A team of engineers from the University of New South Wales, Australia recently found a new way to create more stable quantum chips. It is done by increasing the stability of artificially produced atoms over silicon chips. This results in the production of more consistent quantum qubits or bits.
The new research takes roots in previous work of this team. In the first part, they created the first qubits on silicon chips that could process information with 99 percent precision. But the rate of errors could not be reduced due to silicon imperfections. However, now they have a solution.
In a natural atom, all electrons spin in three dimensions around a nucleus. These three-dimensional segments are called orbits or electron shells, all elements have different electron shells depending on the number of electrons they have.
Artificial atoms or quantum dots are nanoscale semiconducting crystals with extra space. This space traps and restricts the movement of electrons in three dimensions. Therefore, electrons are held in a place with electric fields. These atoms were created with a metal surface gate electrode that applies voltage to silicon. All extra electrons are allured from silicon to the quantum by removing silicon imperfections.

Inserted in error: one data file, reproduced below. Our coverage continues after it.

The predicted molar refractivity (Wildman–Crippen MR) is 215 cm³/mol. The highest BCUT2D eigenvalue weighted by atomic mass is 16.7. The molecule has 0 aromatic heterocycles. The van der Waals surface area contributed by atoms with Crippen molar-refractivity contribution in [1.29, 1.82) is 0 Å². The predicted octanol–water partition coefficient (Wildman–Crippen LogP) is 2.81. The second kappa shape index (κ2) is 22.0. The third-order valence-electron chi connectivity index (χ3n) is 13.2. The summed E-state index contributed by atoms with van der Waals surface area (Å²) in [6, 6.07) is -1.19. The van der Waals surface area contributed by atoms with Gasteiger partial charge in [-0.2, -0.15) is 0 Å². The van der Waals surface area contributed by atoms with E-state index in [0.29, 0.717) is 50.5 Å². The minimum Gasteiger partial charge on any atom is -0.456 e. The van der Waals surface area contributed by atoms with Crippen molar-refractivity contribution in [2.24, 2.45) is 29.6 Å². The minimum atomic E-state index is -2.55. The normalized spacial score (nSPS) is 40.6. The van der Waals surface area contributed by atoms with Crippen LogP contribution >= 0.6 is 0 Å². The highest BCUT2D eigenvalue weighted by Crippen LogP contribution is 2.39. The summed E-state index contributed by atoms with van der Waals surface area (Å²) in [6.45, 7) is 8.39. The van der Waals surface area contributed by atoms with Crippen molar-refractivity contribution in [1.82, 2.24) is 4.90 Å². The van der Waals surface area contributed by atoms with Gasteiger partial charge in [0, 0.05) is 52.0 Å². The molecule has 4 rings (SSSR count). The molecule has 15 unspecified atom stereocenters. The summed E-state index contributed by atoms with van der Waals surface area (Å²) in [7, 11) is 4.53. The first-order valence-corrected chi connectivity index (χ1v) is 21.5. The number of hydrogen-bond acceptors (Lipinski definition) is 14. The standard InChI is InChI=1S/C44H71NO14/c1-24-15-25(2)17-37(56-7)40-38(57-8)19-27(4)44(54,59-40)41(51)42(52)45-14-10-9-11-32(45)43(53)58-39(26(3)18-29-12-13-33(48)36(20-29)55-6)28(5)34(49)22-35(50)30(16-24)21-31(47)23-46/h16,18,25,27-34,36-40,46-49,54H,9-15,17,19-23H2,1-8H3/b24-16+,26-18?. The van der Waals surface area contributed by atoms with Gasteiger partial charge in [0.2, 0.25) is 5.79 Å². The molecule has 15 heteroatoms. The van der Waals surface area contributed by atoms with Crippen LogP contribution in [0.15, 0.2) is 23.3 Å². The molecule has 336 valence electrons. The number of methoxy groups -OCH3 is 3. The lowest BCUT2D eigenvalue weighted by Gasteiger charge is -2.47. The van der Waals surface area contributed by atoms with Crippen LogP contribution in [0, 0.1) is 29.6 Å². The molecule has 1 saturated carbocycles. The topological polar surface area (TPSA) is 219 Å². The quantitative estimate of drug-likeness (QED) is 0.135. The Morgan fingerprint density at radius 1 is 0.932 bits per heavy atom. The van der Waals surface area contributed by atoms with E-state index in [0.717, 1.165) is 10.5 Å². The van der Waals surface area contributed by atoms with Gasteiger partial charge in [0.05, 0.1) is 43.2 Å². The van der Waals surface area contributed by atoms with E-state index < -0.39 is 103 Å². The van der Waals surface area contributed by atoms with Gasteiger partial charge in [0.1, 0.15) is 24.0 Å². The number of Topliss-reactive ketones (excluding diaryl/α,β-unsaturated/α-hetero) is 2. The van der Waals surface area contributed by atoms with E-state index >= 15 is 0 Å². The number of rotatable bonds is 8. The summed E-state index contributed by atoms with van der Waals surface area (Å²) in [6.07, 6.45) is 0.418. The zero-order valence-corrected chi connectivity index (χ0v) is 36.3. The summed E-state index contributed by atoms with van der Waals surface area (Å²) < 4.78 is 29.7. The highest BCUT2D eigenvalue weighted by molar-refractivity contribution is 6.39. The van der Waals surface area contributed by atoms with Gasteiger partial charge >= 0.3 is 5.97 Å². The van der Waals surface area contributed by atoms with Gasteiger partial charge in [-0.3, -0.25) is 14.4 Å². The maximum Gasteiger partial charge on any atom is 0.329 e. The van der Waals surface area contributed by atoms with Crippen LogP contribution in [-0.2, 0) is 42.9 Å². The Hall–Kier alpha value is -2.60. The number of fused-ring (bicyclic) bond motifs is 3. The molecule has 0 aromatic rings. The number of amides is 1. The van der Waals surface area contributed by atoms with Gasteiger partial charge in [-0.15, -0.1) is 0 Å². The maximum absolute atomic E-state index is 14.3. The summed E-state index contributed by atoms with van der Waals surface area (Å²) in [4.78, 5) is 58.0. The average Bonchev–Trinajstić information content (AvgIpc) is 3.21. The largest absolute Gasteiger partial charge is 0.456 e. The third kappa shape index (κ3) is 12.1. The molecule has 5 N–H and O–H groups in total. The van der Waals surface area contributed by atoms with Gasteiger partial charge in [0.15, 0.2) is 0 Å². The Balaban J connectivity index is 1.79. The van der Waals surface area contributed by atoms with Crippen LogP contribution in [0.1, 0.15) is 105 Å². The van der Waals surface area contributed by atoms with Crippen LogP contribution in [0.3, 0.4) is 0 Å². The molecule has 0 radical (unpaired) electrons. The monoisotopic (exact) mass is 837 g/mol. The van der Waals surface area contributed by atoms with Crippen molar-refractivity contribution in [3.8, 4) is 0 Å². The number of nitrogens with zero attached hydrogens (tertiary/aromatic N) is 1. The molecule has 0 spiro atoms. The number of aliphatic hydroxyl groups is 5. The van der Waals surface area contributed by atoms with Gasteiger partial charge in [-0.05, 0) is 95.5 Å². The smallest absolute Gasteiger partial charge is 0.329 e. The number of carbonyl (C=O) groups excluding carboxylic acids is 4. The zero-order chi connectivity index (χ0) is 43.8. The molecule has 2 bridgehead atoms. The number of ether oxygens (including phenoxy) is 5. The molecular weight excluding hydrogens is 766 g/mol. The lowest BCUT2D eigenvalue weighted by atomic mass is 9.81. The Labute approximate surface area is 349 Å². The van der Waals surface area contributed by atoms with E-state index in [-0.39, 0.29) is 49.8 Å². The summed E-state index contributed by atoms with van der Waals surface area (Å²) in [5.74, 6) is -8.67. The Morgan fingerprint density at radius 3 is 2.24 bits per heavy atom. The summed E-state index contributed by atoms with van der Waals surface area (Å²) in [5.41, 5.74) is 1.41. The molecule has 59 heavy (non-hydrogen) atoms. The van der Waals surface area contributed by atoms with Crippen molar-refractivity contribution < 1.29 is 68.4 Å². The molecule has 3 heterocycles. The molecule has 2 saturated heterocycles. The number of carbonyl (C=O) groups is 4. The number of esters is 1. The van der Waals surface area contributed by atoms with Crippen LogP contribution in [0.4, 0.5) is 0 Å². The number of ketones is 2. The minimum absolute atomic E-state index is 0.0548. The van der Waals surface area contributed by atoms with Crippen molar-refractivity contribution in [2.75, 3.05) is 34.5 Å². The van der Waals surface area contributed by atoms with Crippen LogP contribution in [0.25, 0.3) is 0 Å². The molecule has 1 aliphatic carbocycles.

Elements such as sodium, lithium, and hydrogen have a single electron in their outer most shell. Normally, these elements are used as quantum computing models. Creation of artificial atoms with a single electron allowed engineers to use these as a qubit, the quantum doppelganger of a binary bit.
Unlike the binary bits, the quantum bits are either in state 1 or 0 or both simultaneously. It means the qubits can take care of parallel computations, unlike the binary bits that computed problems in a consecutive manner. This makes qubits an extremely powerful computing tool. Previously, the system was flawed. The team made it better by turning up the voltage on the gate electrode, drawing in more electrons. This means the electrons are able to imitate heavier atom electrons with various orbits. The artificial electron shells are as well-organized and predictable as in natural atoms.
Quantum engineer, Andrew Dzurak from the University of New South Wales, Australia, says, “What really excites us about our latest research is that artificial atoms with a higher number of electrons turn out to be much more robust qubits than previously thought possible, meaning they can be reliably used for calculations in quantum computers.”